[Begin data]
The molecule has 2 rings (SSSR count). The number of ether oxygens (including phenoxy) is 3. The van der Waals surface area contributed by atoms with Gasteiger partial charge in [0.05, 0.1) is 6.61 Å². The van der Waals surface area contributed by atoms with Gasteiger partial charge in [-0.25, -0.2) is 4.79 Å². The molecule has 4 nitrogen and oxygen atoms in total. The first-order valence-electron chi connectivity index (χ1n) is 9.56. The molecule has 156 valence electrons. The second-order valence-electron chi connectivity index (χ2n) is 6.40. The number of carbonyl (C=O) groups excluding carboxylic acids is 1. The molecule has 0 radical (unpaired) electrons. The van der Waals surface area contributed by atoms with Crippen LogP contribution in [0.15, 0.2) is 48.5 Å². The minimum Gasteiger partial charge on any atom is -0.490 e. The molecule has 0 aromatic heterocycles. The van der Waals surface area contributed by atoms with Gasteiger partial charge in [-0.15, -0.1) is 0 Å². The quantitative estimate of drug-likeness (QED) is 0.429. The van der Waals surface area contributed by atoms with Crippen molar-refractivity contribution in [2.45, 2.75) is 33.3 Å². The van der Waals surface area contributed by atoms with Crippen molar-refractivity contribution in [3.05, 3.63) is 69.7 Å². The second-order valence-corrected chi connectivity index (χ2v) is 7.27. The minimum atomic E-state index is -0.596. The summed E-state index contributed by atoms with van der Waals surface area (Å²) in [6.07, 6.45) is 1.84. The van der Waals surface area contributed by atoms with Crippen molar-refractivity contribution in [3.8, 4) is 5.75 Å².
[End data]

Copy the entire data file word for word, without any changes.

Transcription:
The molecule has 2 rings (SSSR count). The number of ether oxygens (including phenoxy) is 3. The van der Waals surface area contributed by atoms with Gasteiger partial charge in [0.05, 0.1) is 6.61 Å². The van der Waals surface area contributed by atoms with Gasteiger partial charge in [-0.25, -0.2) is 4.79 Å². The molecule has 4 nitrogen and oxygen atoms in total. The first-order valence-electron chi connectivity index (χ1n) is 9.56. The molecule has 156 valence electrons. The second-order valence-electron chi connectivity index (χ2n) is 6.40. The number of carbonyl (C=O) groups excluding carboxylic acids is 1. The molecule has 0 radical (unpaired) electrons. The van der Waals surface area contributed by atoms with Crippen LogP contribution in [0.15, 0.2) is 48.5 Å². The minimum Gasteiger partial charge on any atom is -0.490 e. The molecule has 0 aromatic heterocycles. The van der Waals surface area contributed by atoms with Gasteiger partial charge in [-0.15, -0.1) is 0 Å². The quantitative estimate of drug-likeness (QED) is 0.429. The van der Waals surface area contributed by atoms with Crippen molar-refractivity contribution in [2.45, 2.75) is 33.3 Å². The van der Waals surface area contributed by atoms with Crippen molar-refractivity contribution in [3.05, 3.63) is 69.7 Å². The second-order valence-corrected chi connectivity index (χ2v) is 7.27. The minimum atomic E-state index is -0.596. The summed E-state index contributed by atoms with van der Waals surface area (Å²) in [6.07, 6.45) is 1.84. The van der Waals surface area contributed by atoms with Crippen molar-refractivity contribution in [3.8, 4) is 5.75 Å².